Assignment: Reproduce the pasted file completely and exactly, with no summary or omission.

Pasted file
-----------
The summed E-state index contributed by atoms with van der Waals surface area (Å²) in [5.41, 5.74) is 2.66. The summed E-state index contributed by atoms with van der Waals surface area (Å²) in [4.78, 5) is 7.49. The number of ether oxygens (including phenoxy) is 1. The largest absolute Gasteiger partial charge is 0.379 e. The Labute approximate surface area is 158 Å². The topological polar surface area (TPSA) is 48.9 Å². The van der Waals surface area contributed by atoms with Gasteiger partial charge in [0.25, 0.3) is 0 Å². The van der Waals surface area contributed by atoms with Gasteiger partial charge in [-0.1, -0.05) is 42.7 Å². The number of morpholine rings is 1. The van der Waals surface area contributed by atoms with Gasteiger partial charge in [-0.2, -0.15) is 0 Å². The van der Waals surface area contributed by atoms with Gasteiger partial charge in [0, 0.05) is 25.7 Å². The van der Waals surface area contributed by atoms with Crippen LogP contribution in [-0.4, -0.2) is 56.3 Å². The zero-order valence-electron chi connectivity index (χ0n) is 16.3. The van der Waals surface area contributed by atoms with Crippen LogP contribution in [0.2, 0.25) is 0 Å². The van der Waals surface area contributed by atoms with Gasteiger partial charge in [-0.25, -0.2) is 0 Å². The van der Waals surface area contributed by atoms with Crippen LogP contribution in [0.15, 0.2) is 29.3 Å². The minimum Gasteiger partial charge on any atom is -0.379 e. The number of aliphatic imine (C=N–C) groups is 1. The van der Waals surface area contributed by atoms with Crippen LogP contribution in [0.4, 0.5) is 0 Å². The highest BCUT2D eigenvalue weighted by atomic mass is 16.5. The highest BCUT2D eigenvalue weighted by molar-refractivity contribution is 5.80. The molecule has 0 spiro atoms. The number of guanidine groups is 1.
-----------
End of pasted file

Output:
The summed E-state index contributed by atoms with van der Waals surface area (Å²) in [5.41, 5.74) is 2.66. The summed E-state index contributed by atoms with van der Waals surface area (Å²) in [4.78, 5) is 7.49. The number of ether oxygens (including phenoxy) is 1. The largest absolute Gasteiger partial charge is 0.379 e. The Labute approximate surface area is 158 Å². The topological polar surface area (TPSA) is 48.9 Å². The van der Waals surface area contributed by atoms with Gasteiger partial charge in [0.25, 0.3) is 0 Å². The van der Waals surface area contributed by atoms with Gasteiger partial charge in [-0.1, -0.05) is 42.7 Å². The number of morpholine rings is 1. The van der Waals surface area contributed by atoms with Gasteiger partial charge in [-0.2, -0.15) is 0 Å². The van der Waals surface area contributed by atoms with Gasteiger partial charge in [0, 0.05) is 25.7 Å². The van der Waals surface area contributed by atoms with Crippen LogP contribution in [-0.4, -0.2) is 56.3 Å². The zero-order valence-electron chi connectivity index (χ0n) is 16.3. The van der Waals surface area contributed by atoms with Crippen LogP contribution in [0.2, 0.25) is 0 Å². The van der Waals surface area contributed by atoms with Gasteiger partial charge in [-0.25, -0.2) is 0 Å². The van der Waals surface area contributed by atoms with Crippen LogP contribution in [0.15, 0.2) is 29.3 Å². The minimum Gasteiger partial charge on any atom is -0.379 e. The number of aliphatic imine (C=N–C) groups is 1. The van der Waals surface area contributed by atoms with Crippen LogP contribution in [0.4, 0.5) is 0 Å². The highest BCUT2D eigenvalue weighted by atomic mass is 16.5. The highest BCUT2D eigenvalue weighted by molar-refractivity contribution is 5.80. The molecule has 0 spiro atoms. The number of guanidine groups is 1.